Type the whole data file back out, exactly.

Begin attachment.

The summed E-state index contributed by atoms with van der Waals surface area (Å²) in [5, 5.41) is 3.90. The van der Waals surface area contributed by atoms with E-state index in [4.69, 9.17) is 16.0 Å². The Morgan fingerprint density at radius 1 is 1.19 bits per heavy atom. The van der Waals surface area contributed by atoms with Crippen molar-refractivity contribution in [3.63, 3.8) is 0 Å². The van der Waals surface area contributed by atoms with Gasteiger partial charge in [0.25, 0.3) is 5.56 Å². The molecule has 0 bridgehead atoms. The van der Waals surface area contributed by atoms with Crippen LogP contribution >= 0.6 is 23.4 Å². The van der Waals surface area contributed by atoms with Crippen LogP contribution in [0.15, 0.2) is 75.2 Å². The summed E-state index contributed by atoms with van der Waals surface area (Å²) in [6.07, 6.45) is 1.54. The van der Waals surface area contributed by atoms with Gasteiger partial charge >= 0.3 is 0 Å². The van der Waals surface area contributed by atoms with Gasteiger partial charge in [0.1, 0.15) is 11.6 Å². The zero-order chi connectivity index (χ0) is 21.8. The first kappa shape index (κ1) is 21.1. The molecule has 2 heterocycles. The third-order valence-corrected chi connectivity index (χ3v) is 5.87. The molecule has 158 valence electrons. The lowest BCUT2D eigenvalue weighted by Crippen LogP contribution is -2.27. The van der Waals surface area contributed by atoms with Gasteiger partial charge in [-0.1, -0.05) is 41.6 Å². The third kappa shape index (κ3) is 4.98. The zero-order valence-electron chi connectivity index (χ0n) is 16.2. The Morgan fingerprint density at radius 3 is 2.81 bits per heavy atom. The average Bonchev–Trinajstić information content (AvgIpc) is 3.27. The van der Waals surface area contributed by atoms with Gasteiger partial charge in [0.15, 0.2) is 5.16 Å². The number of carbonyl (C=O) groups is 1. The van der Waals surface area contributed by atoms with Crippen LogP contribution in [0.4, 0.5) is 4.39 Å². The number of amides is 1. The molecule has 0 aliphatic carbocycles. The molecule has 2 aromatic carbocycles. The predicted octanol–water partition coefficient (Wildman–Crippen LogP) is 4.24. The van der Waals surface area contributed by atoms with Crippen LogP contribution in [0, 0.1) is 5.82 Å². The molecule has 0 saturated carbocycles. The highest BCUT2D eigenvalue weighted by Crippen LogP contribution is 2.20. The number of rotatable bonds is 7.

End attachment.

The summed E-state index contributed by atoms with van der Waals surface area (Å²) in [5, 5.41) is 3.90. The van der Waals surface area contributed by atoms with E-state index in [4.69, 9.17) is 16.0 Å². The Morgan fingerprint density at radius 1 is 1.19 bits per heavy atom. The van der Waals surface area contributed by atoms with Crippen molar-refractivity contribution in [3.63, 3.8) is 0 Å². The van der Waals surface area contributed by atoms with Gasteiger partial charge in [0.25, 0.3) is 5.56 Å². The molecule has 0 bridgehead atoms. The van der Waals surface area contributed by atoms with Crippen LogP contribution >= 0.6 is 23.4 Å². The van der Waals surface area contributed by atoms with Crippen LogP contribution in [0.15, 0.2) is 75.2 Å². The summed E-state index contributed by atoms with van der Waals surface area (Å²) in [6.07, 6.45) is 1.54. The van der Waals surface area contributed by atoms with Gasteiger partial charge >= 0.3 is 0 Å². The van der Waals surface area contributed by atoms with Gasteiger partial charge in [0.1, 0.15) is 11.6 Å². The zero-order chi connectivity index (χ0) is 21.8. The first kappa shape index (κ1) is 21.1. The molecule has 2 heterocycles. The third-order valence-corrected chi connectivity index (χ3v) is 5.87. The molecule has 158 valence electrons. The lowest BCUT2D eigenvalue weighted by Crippen LogP contribution is -2.27. The van der Waals surface area contributed by atoms with Gasteiger partial charge in [-0.1, -0.05) is 41.6 Å². The third kappa shape index (κ3) is 4.98. The zero-order valence-electron chi connectivity index (χ0n) is 16.2. The Morgan fingerprint density at radius 3 is 2.81 bits per heavy atom. The average Bonchev–Trinajstić information content (AvgIpc) is 3.27. The van der Waals surface area contributed by atoms with Gasteiger partial charge in [0.15, 0.2) is 5.16 Å². The number of carbonyl (C=O) groups is 1. The van der Waals surface area contributed by atoms with Crippen LogP contribution in [0.4, 0.5) is 4.39 Å². The number of amides is 1. The molecule has 0 aliphatic carbocycles. The molecule has 2 aromatic carbocycles. The predicted octanol–water partition coefficient (Wildman–Crippen LogP) is 4.24. The van der Waals surface area contributed by atoms with Crippen LogP contribution in [0, 0.1) is 5.82 Å². The molecule has 0 saturated carbocycles. The highest BCUT2D eigenvalue weighted by Crippen LogP contribution is 2.20. The number of rotatable bonds is 7.